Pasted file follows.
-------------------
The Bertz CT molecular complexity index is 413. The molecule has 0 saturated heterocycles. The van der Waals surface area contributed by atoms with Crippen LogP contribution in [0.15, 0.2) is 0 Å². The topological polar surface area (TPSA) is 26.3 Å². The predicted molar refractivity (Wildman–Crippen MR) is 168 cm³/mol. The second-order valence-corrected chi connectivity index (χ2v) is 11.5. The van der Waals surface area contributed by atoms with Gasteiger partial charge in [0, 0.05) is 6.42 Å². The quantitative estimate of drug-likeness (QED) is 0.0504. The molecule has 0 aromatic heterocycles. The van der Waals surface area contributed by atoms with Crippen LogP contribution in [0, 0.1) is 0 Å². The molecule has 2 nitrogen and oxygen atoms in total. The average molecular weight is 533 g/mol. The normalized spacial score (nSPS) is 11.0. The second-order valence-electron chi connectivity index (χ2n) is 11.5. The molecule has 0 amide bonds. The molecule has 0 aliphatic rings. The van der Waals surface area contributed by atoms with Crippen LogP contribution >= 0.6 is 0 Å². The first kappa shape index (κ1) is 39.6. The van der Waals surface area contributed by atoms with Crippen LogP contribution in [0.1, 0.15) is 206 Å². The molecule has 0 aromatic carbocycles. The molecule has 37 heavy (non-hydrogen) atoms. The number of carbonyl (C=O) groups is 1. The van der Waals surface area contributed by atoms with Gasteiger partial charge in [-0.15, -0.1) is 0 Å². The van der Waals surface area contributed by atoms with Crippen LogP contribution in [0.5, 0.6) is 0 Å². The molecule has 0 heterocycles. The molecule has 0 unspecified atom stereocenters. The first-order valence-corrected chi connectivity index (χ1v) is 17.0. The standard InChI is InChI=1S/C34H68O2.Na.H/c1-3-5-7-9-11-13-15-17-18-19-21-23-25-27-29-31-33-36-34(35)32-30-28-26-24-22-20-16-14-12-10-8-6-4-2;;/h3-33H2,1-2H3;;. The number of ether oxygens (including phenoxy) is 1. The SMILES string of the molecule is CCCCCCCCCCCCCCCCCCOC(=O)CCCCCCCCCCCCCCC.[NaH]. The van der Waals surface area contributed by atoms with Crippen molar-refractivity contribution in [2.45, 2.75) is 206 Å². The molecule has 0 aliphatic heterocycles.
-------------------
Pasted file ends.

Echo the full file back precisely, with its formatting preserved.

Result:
The Bertz CT molecular complexity index is 413. The molecule has 0 saturated heterocycles. The van der Waals surface area contributed by atoms with Crippen LogP contribution in [0.15, 0.2) is 0 Å². The topological polar surface area (TPSA) is 26.3 Å². The predicted molar refractivity (Wildman–Crippen MR) is 168 cm³/mol. The second-order valence-corrected chi connectivity index (χ2v) is 11.5. The van der Waals surface area contributed by atoms with Gasteiger partial charge in [0, 0.05) is 6.42 Å². The quantitative estimate of drug-likeness (QED) is 0.0504. The molecule has 0 aromatic heterocycles. The van der Waals surface area contributed by atoms with Crippen LogP contribution in [0, 0.1) is 0 Å². The molecule has 2 nitrogen and oxygen atoms in total. The average molecular weight is 533 g/mol. The normalized spacial score (nSPS) is 11.0. The second-order valence-electron chi connectivity index (χ2n) is 11.5. The molecule has 0 amide bonds. The molecule has 0 aliphatic rings. The van der Waals surface area contributed by atoms with Crippen LogP contribution >= 0.6 is 0 Å². The first kappa shape index (κ1) is 39.6. The van der Waals surface area contributed by atoms with Crippen LogP contribution in [0.1, 0.15) is 206 Å². The molecule has 0 aromatic carbocycles. The molecule has 37 heavy (non-hydrogen) atoms. The number of carbonyl (C=O) groups is 1. The van der Waals surface area contributed by atoms with Gasteiger partial charge in [-0.15, -0.1) is 0 Å². The van der Waals surface area contributed by atoms with Crippen LogP contribution in [0.5, 0.6) is 0 Å². The molecule has 0 heterocycles. The molecule has 0 unspecified atom stereocenters. The first-order valence-corrected chi connectivity index (χ1v) is 17.0. The standard InChI is InChI=1S/C34H68O2.Na.H/c1-3-5-7-9-11-13-15-17-18-19-21-23-25-27-29-31-33-36-34(35)32-30-28-26-24-22-20-16-14-12-10-8-6-4-2;;/h3-33H2,1-2H3;;. The number of ether oxygens (including phenoxy) is 1. The SMILES string of the molecule is CCCCCCCCCCCCCCCCCCOC(=O)CCCCCCCCCCCCCCC.[NaH]. The van der Waals surface area contributed by atoms with Crippen molar-refractivity contribution in [2.45, 2.75) is 206 Å². The molecule has 0 aliphatic heterocycles.